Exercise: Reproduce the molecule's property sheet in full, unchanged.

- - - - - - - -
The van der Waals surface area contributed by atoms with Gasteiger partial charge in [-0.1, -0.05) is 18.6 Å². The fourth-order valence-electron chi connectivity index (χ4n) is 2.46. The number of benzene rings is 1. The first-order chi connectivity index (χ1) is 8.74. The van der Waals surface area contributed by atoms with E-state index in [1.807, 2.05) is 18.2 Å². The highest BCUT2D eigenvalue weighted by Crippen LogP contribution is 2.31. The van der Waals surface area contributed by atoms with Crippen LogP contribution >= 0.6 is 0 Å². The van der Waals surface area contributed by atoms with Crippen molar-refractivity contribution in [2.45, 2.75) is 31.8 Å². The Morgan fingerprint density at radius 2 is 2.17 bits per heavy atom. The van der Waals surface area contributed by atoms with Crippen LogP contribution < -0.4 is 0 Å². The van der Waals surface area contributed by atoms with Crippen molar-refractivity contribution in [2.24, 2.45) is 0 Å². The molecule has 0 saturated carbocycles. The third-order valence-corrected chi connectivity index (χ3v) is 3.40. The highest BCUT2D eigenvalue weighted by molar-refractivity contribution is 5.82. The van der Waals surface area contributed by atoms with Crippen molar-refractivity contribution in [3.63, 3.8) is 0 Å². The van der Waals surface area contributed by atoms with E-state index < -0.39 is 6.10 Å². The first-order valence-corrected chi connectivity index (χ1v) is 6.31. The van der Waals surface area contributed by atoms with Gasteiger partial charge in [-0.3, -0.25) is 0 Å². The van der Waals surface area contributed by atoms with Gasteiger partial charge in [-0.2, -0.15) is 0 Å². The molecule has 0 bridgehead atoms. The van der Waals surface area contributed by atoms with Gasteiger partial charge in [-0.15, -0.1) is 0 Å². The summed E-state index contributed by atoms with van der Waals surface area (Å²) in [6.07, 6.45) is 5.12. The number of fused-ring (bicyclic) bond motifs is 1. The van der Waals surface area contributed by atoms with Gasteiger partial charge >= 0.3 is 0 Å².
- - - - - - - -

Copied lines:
The van der Waals surface area contributed by atoms with Gasteiger partial charge in [-0.1, -0.05) is 18.6 Å². The fourth-order valence-electron chi connectivity index (χ4n) is 2.46. The number of benzene rings is 1. The first-order chi connectivity index (χ1) is 8.74. The van der Waals surface area contributed by atoms with E-state index in [1.807, 2.05) is 18.2 Å². The highest BCUT2D eigenvalue weighted by Crippen LogP contribution is 2.31. The van der Waals surface area contributed by atoms with Crippen LogP contribution >= 0.6 is 0 Å². The van der Waals surface area contributed by atoms with Crippen molar-refractivity contribution in [2.45, 2.75) is 31.8 Å². The Morgan fingerprint density at radius 2 is 2.17 bits per heavy atom. The van der Waals surface area contributed by atoms with Crippen LogP contribution < -0.4 is 0 Å². The van der Waals surface area contributed by atoms with Crippen molar-refractivity contribution in [2.24, 2.45) is 0 Å². The molecule has 0 saturated carbocycles. The third-order valence-corrected chi connectivity index (χ3v) is 3.40. The highest BCUT2D eigenvalue weighted by molar-refractivity contribution is 5.82. The van der Waals surface area contributed by atoms with Crippen molar-refractivity contribution in [3.63, 3.8) is 0 Å². The van der Waals surface area contributed by atoms with E-state index < -0.39 is 6.10 Å². The first-order valence-corrected chi connectivity index (χ1v) is 6.31. The van der Waals surface area contributed by atoms with Gasteiger partial charge in [-0.3, -0.25) is 0 Å². The van der Waals surface area contributed by atoms with Gasteiger partial charge in [-0.2, -0.15) is 0 Å². The molecule has 0 bridgehead atoms. The van der Waals surface area contributed by atoms with Gasteiger partial charge in [-0.15, -0.1) is 0 Å². The summed E-state index contributed by atoms with van der Waals surface area (Å²) in [6.07, 6.45) is 5.12. The number of fused-ring (bicyclic) bond motifs is 1. The van der Waals surface area contributed by atoms with Gasteiger partial charge >= 0.3 is 0 Å².